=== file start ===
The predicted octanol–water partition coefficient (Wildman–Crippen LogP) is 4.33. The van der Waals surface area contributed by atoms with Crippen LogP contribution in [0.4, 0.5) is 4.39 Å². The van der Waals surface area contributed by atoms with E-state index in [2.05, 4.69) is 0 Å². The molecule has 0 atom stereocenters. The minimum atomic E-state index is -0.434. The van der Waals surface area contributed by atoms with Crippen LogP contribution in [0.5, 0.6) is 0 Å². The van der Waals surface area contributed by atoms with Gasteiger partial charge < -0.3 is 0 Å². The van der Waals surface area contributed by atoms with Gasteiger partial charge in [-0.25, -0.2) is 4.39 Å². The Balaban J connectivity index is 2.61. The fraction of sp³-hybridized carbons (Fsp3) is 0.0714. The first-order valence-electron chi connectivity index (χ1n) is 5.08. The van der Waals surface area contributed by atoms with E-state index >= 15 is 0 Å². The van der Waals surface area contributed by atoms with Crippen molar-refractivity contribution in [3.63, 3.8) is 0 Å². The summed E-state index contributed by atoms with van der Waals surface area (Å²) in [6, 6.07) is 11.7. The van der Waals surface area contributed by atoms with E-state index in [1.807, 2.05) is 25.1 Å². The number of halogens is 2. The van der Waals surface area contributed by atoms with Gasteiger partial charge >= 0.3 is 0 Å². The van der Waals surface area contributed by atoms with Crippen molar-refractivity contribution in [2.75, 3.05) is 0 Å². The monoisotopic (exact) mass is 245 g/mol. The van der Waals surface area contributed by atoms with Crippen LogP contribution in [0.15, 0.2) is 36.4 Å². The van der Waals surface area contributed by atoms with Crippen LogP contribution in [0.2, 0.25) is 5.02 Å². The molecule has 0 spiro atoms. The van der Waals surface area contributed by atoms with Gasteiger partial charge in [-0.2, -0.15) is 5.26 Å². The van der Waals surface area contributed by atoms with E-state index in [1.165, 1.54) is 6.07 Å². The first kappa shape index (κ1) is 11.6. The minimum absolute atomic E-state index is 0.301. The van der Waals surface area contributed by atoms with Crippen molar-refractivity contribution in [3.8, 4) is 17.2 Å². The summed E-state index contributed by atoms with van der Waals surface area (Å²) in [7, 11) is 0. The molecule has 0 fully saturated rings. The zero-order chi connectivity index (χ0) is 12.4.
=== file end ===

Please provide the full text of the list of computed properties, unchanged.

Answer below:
The predicted octanol–water partition coefficient (Wildman–Crippen LogP) is 4.33. The van der Waals surface area contributed by atoms with Crippen LogP contribution in [0.4, 0.5) is 4.39 Å². The van der Waals surface area contributed by atoms with E-state index in [2.05, 4.69) is 0 Å². The molecule has 0 atom stereocenters. The minimum atomic E-state index is -0.434. The van der Waals surface area contributed by atoms with Crippen LogP contribution in [0.5, 0.6) is 0 Å². The van der Waals surface area contributed by atoms with Gasteiger partial charge < -0.3 is 0 Å². The van der Waals surface area contributed by atoms with Gasteiger partial charge in [-0.25, -0.2) is 4.39 Å². The Balaban J connectivity index is 2.61. The fraction of sp³-hybridized carbons (Fsp3) is 0.0714. The first-order valence-electron chi connectivity index (χ1n) is 5.08. The van der Waals surface area contributed by atoms with E-state index >= 15 is 0 Å². The van der Waals surface area contributed by atoms with Crippen molar-refractivity contribution in [3.63, 3.8) is 0 Å². The summed E-state index contributed by atoms with van der Waals surface area (Å²) in [6, 6.07) is 11.7. The van der Waals surface area contributed by atoms with E-state index in [1.807, 2.05) is 25.1 Å². The number of halogens is 2. The van der Waals surface area contributed by atoms with Gasteiger partial charge >= 0.3 is 0 Å². The van der Waals surface area contributed by atoms with Crippen molar-refractivity contribution in [2.75, 3.05) is 0 Å². The monoisotopic (exact) mass is 245 g/mol. The van der Waals surface area contributed by atoms with Crippen LogP contribution in [0.15, 0.2) is 36.4 Å². The van der Waals surface area contributed by atoms with Crippen LogP contribution in [0.2, 0.25) is 5.02 Å². The molecule has 0 spiro atoms. The van der Waals surface area contributed by atoms with Gasteiger partial charge in [-0.2, -0.15) is 5.26 Å². The van der Waals surface area contributed by atoms with E-state index in [1.165, 1.54) is 6.07 Å². The first kappa shape index (κ1) is 11.6. The minimum absolute atomic E-state index is 0.301. The van der Waals surface area contributed by atoms with Crippen molar-refractivity contribution in [3.8, 4) is 17.2 Å². The summed E-state index contributed by atoms with van der Waals surface area (Å²) in [7, 11) is 0. The molecule has 0 fully saturated rings. The zero-order chi connectivity index (χ0) is 12.4.